DoD Biodiversity Conservation Handbook
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Chapter 10: Beyond the Fenceline

Public meetings at Fort Belknap Indian Reservation, Montana, sponsored by the Montana Air National Guard. Public meetings are an essential tool to improve military-community cooperation. (Photo: Douglas Ripley)

Many of America's military installations sprung up in the middle of nowhere, surrounded by forests, scrublands, prairie, or desert. Musket balls and artillery shells could fall where they may; the assertive purr of propeller-driven airplane engines disturbed few humans. But then came population growth. Towns, cities, and suburbs grew up around the installations, typically to serve the needs of the military community itself. As development edged closer to the military fenceline, both base commanders and adjacent civilians started using the word "encroachment." The commanders realized that they needed partnerships with members of the civilian community, if for no other reason than a desire to keep the peace at home, as well as around the world.1

The need for partnerships became even more apparent as the modern environmental era blossomed. Civilians, scientists, elected politicians, and military commanders learned that the lands they controlled were treasuries of biological diversity, and that it was legally and ethically imperative that the diversity be protected. Some of that land even housed species that elsewhere had been trampled to the point of extinction. The commanders and civilians more fully appreciated, too, that a military installation's environmental obligations did not end at the fenceline – that whatever a base did to its air, water, foliage, and animals affected the larger ecosystem. Thus it became essential that an installation's land manager think beyond the fenceline, and that the manager seek out non-military partners to help perform what had become an increasingly complex mission.

Public involvement in an installation's environmental life is vital. A basic document on the subject, Leader's Guide to Environmental Public Involvement, published in February 2005 as part of the Army Public Involvement Toolbox2, makes that clear. The guide dismissed any notions that "public involvement" is just a synonym for "public relations":

In making use of public involvement, we are often trying to influence stakeholders so that they understand and accept an Army approach to an environmental concern or a decision based on Army-unique requirements. However, we must remember that the leader's definition of influence includes involvement. The objective of public involvement is not necessarily to convince others that we are right. Instead, public involvement should provide stakeholders with opportunities to provide input about issues that will improve our decisions...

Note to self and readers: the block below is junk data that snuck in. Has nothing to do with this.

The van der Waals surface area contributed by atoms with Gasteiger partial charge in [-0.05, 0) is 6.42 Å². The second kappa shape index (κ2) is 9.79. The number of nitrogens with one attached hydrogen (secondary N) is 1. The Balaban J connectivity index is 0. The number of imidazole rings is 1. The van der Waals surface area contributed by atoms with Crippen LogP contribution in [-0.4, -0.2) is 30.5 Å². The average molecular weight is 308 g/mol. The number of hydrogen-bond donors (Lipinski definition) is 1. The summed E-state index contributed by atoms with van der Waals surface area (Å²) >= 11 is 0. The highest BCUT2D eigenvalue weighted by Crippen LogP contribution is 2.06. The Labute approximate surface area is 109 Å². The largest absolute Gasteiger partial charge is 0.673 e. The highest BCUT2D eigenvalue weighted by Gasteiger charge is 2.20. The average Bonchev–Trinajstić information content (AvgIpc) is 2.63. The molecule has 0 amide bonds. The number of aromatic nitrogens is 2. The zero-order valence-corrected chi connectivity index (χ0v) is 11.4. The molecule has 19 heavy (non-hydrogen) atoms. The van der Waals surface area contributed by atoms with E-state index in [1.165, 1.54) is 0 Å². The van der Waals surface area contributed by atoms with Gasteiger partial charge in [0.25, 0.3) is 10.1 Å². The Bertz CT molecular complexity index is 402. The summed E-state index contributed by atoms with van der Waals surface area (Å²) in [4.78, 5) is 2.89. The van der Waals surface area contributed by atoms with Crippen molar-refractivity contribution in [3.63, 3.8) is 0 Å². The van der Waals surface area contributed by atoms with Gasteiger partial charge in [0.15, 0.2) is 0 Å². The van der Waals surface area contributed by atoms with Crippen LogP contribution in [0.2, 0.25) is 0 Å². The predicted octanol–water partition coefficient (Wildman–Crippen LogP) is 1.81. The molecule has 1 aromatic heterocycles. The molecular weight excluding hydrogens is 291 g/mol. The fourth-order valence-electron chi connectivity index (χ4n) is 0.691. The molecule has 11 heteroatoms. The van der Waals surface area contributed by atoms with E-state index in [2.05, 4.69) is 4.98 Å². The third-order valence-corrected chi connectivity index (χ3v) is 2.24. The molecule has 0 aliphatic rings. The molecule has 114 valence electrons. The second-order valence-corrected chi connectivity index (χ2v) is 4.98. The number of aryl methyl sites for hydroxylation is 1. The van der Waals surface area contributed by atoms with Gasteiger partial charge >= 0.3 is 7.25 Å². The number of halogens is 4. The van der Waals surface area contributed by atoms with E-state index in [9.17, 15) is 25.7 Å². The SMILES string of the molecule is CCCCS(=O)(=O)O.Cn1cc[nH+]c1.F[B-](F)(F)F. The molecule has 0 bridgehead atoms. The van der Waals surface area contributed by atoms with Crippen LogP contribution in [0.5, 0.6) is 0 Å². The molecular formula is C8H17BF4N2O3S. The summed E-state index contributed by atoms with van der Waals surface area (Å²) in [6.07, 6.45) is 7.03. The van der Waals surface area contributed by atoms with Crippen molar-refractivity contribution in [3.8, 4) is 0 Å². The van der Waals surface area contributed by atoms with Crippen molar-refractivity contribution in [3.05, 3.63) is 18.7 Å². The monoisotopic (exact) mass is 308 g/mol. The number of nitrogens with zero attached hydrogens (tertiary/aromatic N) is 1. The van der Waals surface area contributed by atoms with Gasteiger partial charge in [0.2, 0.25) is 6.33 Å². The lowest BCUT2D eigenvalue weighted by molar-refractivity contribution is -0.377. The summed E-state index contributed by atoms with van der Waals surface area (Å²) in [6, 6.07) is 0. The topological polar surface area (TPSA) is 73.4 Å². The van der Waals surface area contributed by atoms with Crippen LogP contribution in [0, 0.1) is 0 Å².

By including stakeholders in our decision-making processes, and listening to their input, we give them a reason to become involved with us in a positive way. Over time, that involvement helps build relationships upon which trust is based, and trust is a basic bond of leadership.

And furthermore, says the guide, involving the community with regular twoway communication is a great way to head off conflicts and hard feelings. The 36-page publication sets forth detailed and useful suggestions for encouraging the community's participation. Some of them are:

  • First, build a strategic planning team, made up of representatives of the commander; the public affairs department; a specialist in risk communications; environmental managers, and the medical department. This team will guide the public participation process.
  • Assess the community's concerns and interests and determine how its members get their information.
  • Identify the key stakeholders in community-military relations.
  • Survey the community, through interviews, telephone surveys, and/or focus groups.
  • Communicate with the public, through notices, comment periods, meetings, and a publicly available administrative record.
  • Along the way, provide speakers to inform the public; deal with the media; operate websites.

Proceed to Next Section: Plenty of Examples

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Fred Powledge is a writer and editor.

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